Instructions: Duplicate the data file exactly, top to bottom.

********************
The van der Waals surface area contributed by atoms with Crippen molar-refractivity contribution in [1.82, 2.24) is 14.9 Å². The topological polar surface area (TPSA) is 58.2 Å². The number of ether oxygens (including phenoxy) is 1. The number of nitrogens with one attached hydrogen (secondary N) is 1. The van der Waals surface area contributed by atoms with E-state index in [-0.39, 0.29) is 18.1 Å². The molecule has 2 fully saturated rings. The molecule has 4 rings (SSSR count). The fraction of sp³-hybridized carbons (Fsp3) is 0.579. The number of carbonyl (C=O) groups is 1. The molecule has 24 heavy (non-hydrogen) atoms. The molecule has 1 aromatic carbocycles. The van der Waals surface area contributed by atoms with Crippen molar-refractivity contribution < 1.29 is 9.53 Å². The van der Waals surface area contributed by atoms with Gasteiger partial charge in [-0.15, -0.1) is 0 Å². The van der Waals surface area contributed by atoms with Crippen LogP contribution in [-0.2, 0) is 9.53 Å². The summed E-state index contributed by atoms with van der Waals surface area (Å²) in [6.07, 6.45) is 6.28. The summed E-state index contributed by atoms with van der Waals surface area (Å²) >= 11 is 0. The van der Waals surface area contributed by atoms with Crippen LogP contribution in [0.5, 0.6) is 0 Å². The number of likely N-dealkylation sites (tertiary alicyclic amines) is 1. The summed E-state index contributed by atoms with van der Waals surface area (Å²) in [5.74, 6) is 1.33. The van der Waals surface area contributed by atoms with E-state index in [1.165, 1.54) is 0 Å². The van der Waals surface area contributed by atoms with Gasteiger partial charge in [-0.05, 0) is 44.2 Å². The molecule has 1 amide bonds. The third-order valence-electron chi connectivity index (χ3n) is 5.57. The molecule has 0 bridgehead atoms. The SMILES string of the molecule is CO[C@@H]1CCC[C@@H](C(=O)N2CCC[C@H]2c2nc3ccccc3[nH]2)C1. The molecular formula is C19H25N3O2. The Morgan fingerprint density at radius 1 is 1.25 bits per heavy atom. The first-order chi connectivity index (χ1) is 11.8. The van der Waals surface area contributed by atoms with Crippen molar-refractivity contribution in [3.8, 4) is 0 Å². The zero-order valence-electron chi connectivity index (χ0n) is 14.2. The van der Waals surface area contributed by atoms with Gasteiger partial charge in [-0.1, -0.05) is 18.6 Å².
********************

The van der Waals surface area contributed by atoms with Crippen molar-refractivity contribution in [1.82, 2.24) is 14.9 Å². The topological polar surface area (TPSA) is 58.2 Å². The number of ether oxygens (including phenoxy) is 1. The number of nitrogens with one attached hydrogen (secondary N) is 1. The van der Waals surface area contributed by atoms with E-state index in [-0.39, 0.29) is 18.1 Å². The molecule has 2 fully saturated rings. The molecule has 4 rings (SSSR count). The fraction of sp³-hybridized carbons (Fsp3) is 0.579. The number of carbonyl (C=O) groups is 1. The molecule has 24 heavy (non-hydrogen) atoms. The molecule has 1 aromatic carbocycles. The van der Waals surface area contributed by atoms with Crippen molar-refractivity contribution < 1.29 is 9.53 Å². The van der Waals surface area contributed by atoms with Gasteiger partial charge in [-0.15, -0.1) is 0 Å². The van der Waals surface area contributed by atoms with Crippen LogP contribution in [-0.2, 0) is 9.53 Å². The summed E-state index contributed by atoms with van der Waals surface area (Å²) in [6.07, 6.45) is 6.28. The summed E-state index contributed by atoms with van der Waals surface area (Å²) >= 11 is 0. The van der Waals surface area contributed by atoms with Crippen LogP contribution in [0.5, 0.6) is 0 Å². The number of likely N-dealkylation sites (tertiary alicyclic amines) is 1. The summed E-state index contributed by atoms with van der Waals surface area (Å²) in [5.74, 6) is 1.33. The van der Waals surface area contributed by atoms with E-state index in [1.165, 1.54) is 0 Å². The van der Waals surface area contributed by atoms with Gasteiger partial charge in [-0.05, 0) is 44.2 Å². The molecule has 1 amide bonds. The third-order valence-electron chi connectivity index (χ3n) is 5.57. The molecule has 0 bridgehead atoms. The SMILES string of the molecule is CO[C@@H]1CCC[C@@H](C(=O)N2CCC[C@H]2c2nc3ccccc3[nH]2)C1. The molecular formula is C19H25N3O2. The Morgan fingerprint density at radius 1 is 1.25 bits per heavy atom. The first-order chi connectivity index (χ1) is 11.8. The van der Waals surface area contributed by atoms with Crippen molar-refractivity contribution in [3.8, 4) is 0 Å². The zero-order valence-electron chi connectivity index (χ0n) is 14.2. The van der Waals surface area contributed by atoms with Gasteiger partial charge in [-0.1, -0.05) is 18.6 Å².